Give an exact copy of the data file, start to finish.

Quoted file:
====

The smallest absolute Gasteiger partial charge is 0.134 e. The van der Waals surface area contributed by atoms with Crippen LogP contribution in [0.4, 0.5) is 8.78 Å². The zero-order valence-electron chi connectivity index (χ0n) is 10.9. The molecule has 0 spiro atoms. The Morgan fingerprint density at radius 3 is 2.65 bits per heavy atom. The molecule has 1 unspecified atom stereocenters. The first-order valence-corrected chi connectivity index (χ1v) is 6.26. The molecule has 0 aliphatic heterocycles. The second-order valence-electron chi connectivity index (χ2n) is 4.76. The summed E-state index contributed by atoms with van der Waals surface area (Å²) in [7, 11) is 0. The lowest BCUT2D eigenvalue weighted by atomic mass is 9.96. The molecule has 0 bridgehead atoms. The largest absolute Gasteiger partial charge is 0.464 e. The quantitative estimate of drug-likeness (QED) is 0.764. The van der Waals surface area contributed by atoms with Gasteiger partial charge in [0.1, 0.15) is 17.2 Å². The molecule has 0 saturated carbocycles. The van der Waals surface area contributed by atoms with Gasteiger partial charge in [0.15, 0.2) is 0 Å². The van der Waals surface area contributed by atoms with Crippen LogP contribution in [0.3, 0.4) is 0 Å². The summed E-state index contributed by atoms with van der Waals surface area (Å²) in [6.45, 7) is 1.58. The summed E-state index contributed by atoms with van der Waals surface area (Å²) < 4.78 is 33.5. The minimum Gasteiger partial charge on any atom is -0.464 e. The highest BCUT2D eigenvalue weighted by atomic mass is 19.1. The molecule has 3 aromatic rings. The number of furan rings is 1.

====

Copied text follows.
The smallest absolute Gasteiger partial charge is 0.134 e. The van der Waals surface area contributed by atoms with Crippen LogP contribution in [0.4, 0.5) is 8.78 Å². The zero-order valence-electron chi connectivity index (χ0n) is 10.9. The molecule has 0 spiro atoms. The Morgan fingerprint density at radius 3 is 2.65 bits per heavy atom. The molecule has 1 unspecified atom stereocenters. The first-order valence-corrected chi connectivity index (χ1v) is 6.26. The molecule has 0 aliphatic heterocycles. The second-order valence-electron chi connectivity index (χ2n) is 4.76. The summed E-state index contributed by atoms with van der Waals surface area (Å²) in [7, 11) is 0. The lowest BCUT2D eigenvalue weighted by atomic mass is 9.96. The molecule has 0 bridgehead atoms. The largest absolute Gasteiger partial charge is 0.464 e. The quantitative estimate of drug-likeness (QED) is 0.764. The van der Waals surface area contributed by atoms with Gasteiger partial charge in [0.1, 0.15) is 17.2 Å². The molecule has 0 saturated carbocycles. The van der Waals surface area contributed by atoms with Gasteiger partial charge in [0.15, 0.2) is 0 Å². The van der Waals surface area contributed by atoms with Crippen LogP contribution in [0.3, 0.4) is 0 Å². The summed E-state index contributed by atoms with van der Waals surface area (Å²) in [6.45, 7) is 1.58. The summed E-state index contributed by atoms with van der Waals surface area (Å²) < 4.78 is 33.5. The minimum Gasteiger partial charge on any atom is -0.464 e. The highest BCUT2D eigenvalue weighted by atomic mass is 19.1. The molecule has 3 aromatic rings. The number of furan rings is 1.